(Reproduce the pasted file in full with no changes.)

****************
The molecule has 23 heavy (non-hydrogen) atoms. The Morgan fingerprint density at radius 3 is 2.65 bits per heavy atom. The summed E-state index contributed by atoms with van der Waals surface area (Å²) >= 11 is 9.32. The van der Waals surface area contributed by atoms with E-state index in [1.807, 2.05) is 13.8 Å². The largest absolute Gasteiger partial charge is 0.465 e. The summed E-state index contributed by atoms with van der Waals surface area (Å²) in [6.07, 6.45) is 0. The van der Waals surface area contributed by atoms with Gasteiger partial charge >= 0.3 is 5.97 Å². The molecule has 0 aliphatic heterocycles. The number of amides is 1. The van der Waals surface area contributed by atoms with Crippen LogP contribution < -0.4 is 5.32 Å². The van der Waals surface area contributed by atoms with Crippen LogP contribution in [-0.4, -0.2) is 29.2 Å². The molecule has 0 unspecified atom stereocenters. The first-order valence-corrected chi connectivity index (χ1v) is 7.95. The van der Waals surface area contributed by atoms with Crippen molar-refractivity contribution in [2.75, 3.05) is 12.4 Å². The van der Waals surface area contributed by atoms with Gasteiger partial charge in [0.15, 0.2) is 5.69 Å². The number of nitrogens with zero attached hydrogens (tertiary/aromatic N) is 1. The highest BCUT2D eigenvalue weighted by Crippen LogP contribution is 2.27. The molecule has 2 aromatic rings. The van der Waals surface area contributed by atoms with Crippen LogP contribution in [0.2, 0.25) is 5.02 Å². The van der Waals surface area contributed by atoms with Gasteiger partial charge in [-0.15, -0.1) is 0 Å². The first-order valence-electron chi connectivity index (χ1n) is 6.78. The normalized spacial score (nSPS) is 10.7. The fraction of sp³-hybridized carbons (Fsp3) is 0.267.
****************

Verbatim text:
The molecule has 23 heavy (non-hydrogen) atoms. The Morgan fingerprint density at radius 3 is 2.65 bits per heavy atom. The summed E-state index contributed by atoms with van der Waals surface area (Å²) >= 11 is 9.32. The van der Waals surface area contributed by atoms with E-state index in [1.807, 2.05) is 13.8 Å². The largest absolute Gasteiger partial charge is 0.465 e. The summed E-state index contributed by atoms with van der Waals surface area (Å²) in [6.07, 6.45) is 0. The van der Waals surface area contributed by atoms with Gasteiger partial charge >= 0.3 is 5.97 Å². The molecule has 0 aliphatic heterocycles. The number of amides is 1. The van der Waals surface area contributed by atoms with Crippen LogP contribution < -0.4 is 5.32 Å². The van der Waals surface area contributed by atoms with Crippen LogP contribution in [-0.4, -0.2) is 29.2 Å². The molecule has 0 unspecified atom stereocenters. The first-order valence-corrected chi connectivity index (χ1v) is 7.95. The van der Waals surface area contributed by atoms with Crippen molar-refractivity contribution in [2.75, 3.05) is 12.4 Å². The van der Waals surface area contributed by atoms with Gasteiger partial charge in [0.15, 0.2) is 5.69 Å². The number of nitrogens with zero attached hydrogens (tertiary/aromatic N) is 1. The highest BCUT2D eigenvalue weighted by Crippen LogP contribution is 2.27. The molecule has 2 aromatic rings. The van der Waals surface area contributed by atoms with Crippen LogP contribution in [0.2, 0.25) is 5.02 Å². The van der Waals surface area contributed by atoms with Gasteiger partial charge in [-0.15, -0.1) is 0 Å². The first-order valence-electron chi connectivity index (χ1n) is 6.78. The normalized spacial score (nSPS) is 10.7. The fraction of sp³-hybridized carbons (Fsp3) is 0.267.